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I am working with Landsat 7 ETM+ SRC-off imagery. I'm doing some land-cover classification for a place in Kenya. My problem is the no-data stripes in the image.

Is there a way in which I can interpolate data for such 'empty' areas using the neighbouring pixels?

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    What program do you use ? Commented Oct 14, 2013 at 12:23
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    Hi Ken - I would be very careful interpolating pixel values for these areas. In addition to the NoData values, adjacent pixels in the banded areas of the SLC-off imagery are often corrupted or have inaccurate values. This means that interpolating off of these pixels will simply fill in your NoData with...BadData. Your nearest actual data may be 10-20 pixels away, meaning that you will be interpolating a fairly significant area off of data that may be 600m removed. Something to keep in mind depending on the desired resolution of your output.
    – JWallace
    Commented Oct 14, 2013 at 15:21
  • Check these answers gis.stackexchange.com/questions/30250/… and gis.stackexchange.com/questions/60822/…
    – nadya
    Commented Oct 14, 2013 at 16:06
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    The procedure of filling the Landsat7 Null stripes is called 'Destriping' . There's vivid bibliography and many techniques (that are beyond my unterstanding atm) on how to accomplish the task. Just a comment to know how its called so you can search for it by name.
    – nickves
    Commented Nov 14, 2013 at 14:19
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    If you want to avoid the problem entirely you can try acquiring new Landsat-8 imagery from glovis.usgs.gov
    – Radar
    Commented Nov 14, 2013 at 16:46

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There are multiple "gap fill" techniques which essentially take multiple L7-SLC off scenes and combines them to create a gap free image. This may or may not work for you application. For land classification it should be acceptable, assuming you can find other L7 scenes of a similar vintage.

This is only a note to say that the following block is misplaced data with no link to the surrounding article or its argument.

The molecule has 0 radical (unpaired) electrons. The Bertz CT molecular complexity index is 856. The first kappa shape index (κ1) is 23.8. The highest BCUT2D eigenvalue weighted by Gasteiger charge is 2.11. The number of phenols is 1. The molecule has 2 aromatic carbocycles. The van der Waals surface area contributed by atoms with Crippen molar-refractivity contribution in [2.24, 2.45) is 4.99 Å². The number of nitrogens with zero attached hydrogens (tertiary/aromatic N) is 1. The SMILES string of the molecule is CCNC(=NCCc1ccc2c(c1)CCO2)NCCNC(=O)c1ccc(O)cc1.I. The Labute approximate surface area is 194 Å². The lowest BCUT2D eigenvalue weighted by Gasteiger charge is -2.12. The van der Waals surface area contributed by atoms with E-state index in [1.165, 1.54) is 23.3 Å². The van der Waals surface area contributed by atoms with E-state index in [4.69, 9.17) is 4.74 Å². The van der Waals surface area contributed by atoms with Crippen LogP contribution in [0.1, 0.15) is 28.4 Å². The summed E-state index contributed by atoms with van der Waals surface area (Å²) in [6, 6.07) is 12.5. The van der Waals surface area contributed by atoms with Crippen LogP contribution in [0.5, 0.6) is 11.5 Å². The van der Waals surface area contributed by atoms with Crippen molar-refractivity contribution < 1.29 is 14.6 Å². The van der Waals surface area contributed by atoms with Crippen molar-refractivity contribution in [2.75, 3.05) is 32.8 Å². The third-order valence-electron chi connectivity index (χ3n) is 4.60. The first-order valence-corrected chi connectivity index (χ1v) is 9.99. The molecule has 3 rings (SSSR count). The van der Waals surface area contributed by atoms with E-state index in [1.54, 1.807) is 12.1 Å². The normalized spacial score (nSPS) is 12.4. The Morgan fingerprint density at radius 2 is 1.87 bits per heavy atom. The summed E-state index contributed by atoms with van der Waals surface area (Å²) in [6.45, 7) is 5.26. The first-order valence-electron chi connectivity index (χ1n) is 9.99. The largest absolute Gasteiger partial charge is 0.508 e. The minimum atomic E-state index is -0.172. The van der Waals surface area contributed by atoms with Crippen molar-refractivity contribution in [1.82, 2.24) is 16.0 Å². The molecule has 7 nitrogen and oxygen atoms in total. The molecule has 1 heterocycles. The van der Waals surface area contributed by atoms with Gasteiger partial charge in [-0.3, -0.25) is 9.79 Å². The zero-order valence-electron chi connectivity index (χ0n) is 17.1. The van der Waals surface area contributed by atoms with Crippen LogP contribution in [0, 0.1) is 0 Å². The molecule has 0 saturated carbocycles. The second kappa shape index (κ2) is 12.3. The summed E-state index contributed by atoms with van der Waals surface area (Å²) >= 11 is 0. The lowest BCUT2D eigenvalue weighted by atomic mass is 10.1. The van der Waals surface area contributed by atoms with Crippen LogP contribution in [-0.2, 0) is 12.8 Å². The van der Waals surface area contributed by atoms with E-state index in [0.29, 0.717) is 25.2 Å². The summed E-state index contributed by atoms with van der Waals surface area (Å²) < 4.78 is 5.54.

You should be very aware of what these procedures are doing and be sure they are acceptable for your use case. Generally, this is better than any interpolation method since the "gap fill" pixels would simply be older, not entirely made up.

If you are working with crop classification this may not be acceptable, since even a few days can significantly alter the signature of vegetation.

The USGS has a great starting point for "gap fill" procedures http://landsat.usgs.gov/using_Landsat_7_data.php.

Tools such as ERDAS Imagine and ENVI have native tools to tackle this problem.

-Tim

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I work with LiDAR data daily. I have frequently come across a DEM where there are No Data pixels, and you just have to go with it. Interpolating a surface area will only give a false analysis later on. What if these areas are extreme peaks or valleys? Interpolating pixels will not accurately represent the land surface. Search for a different DEM available on the web... I know its difficult finding data with the Fed Gov Shutdown... But see what's out there! If you find a few different DEMs, you can always create a mosaic dataset within a file geodatabase and "stitch" the images together by adding multiple rasters to the mosaic dataset.

I know this doesn't exactly answer your question on how to interpolate empty values, but figured I'd include my input being that I work with this data daily and even the data I receive is through the State Government... Just have to analyze what's available and leave the rest for what is it... Part of working in the GIS field is accepting error and distortion, but you always want to be as accurate as possible, when possible.

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As an alternative to interpolating the SRC errors have you considered using Landsat 5 data? There should be coverage for the same time period.

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  • Landsat 8 imagery is now available with good coverage.
    – Radar
    Commented Nov 14, 2013 at 16:45
  • That's true, I was assuming the OP wanted older data that is not available under Landsat 8.
    – dblanchett
    Commented Nov 14, 2013 at 21:27
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You first need to understand why they are null. Is it a specific area/feature type that presents issue ie water area or steep mountain area. How prevalent are these null areas across your data?

If you only want to fill those null areas within you data out reinterpolating the entire data set, you have a few options.

Install QGIS & use the GRASS plugin with r.fillnulls.

Install SAGA and use the Grid -- Tools:

  • Close gaps (there are several to select from)
  • Close One cell gaps
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    They're NULL because the SRC (Scan Line Corrector) failed at May 31, 2003, resulting stripes of false data. The only areas that are unaffected by the failure are those are are at the nadir of the sensor
    – nickves
    Commented Nov 14, 2013 at 14:14

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